Irish history is rich in culture, especially literature and music. Irish folk ballads are songs and hymns that have been passed down from generation to generation. Many of these Irish ballads focus around themes such as war, love, friendship and camaraderie, and work and politics. The Irish also have specific musical instruments that are native to their culture. They include:
There are many well known Irish ballads all throughout the world. Some of the most recognizable Irish ballads are as follows:
- A Great Day for the Irish – This song was written in 1940 by Roger Edens. This song has become the unofficial St. Patrick’s Day anthem.
- Danny Boy – A very familiar folk song, that dates back to 1915. Many edits and different versions of this song of this song has been passed on through the years. One of the most famous version was done by Elsie Griffin.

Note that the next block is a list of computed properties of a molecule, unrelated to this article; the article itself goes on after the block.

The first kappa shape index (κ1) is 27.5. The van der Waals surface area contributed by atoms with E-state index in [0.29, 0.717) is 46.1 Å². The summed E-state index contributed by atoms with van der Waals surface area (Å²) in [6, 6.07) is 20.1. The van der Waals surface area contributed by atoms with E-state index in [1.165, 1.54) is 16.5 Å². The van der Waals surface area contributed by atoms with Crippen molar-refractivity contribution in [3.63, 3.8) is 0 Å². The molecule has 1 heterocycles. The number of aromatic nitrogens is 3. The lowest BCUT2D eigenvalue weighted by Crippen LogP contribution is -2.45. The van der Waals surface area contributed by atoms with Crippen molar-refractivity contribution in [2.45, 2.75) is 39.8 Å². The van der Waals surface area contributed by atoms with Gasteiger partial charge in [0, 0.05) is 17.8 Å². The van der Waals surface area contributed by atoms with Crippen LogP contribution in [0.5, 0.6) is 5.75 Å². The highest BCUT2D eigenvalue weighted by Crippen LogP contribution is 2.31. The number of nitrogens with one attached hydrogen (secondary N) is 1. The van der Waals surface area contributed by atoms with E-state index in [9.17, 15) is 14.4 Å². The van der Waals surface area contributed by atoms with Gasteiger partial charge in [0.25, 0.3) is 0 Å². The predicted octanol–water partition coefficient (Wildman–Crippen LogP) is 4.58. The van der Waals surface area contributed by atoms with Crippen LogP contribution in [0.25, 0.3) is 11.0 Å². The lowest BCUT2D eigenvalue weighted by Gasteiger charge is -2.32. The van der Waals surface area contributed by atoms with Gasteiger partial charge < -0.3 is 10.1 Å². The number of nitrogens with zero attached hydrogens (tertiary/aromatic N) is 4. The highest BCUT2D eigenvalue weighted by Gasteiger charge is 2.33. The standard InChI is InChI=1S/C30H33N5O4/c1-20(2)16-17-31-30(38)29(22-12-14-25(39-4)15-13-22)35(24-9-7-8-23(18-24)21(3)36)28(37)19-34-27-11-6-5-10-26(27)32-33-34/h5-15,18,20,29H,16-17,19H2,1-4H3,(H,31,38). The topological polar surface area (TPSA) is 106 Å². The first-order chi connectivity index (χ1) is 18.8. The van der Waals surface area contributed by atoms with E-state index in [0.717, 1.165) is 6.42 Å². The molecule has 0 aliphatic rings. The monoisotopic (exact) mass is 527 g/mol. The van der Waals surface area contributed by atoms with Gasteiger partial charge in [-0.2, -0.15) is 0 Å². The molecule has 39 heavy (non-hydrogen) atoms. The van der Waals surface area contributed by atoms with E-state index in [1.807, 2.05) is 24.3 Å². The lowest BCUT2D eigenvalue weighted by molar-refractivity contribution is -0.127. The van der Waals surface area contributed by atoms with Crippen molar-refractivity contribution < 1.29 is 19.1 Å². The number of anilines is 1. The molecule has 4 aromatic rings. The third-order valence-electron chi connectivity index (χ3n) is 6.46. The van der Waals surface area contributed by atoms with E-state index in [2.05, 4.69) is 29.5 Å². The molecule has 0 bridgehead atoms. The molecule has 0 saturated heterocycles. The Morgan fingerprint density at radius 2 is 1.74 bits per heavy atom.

- My Wild Irish Rose – Published in 1899, this song was composed by Chauncey Olcott. This song originally appeared in the play A Romance of Athlone.
- That’s an Irish Lullaby – Written in 1913 by James Royce Shannon, this song became a well covered ballad by the likes of Bing Crosby and Van Morrison.
- Cockles And Mussels – Written and composed by James Yorkston, this song is also known as Molly Malone.
- The Rose of Tralee – The music of this song is credited to Charles William Glover. This song gave way to the international festival of the same name.
- Peggy O’Neil – Co-written by Gilbert Dodge, Edward Nelson and Harry Pease, this song was record in 1921.
- The Parting Glass – This Irish ballad, made famous by the Clancy Brothers and Tommy Makem, has been attributed back centuries to around the 1600s.
- It’s the Same Old Shillelagh – Another Irish ballad made famous by the likes of Bing Crosby, this Irish song was written by Pat White.
If you are looking for more information on traditional Irish ballads, there are plenty of websites on the internet that provide lyrics, in addition to places to purchase Irish music. Here are a few: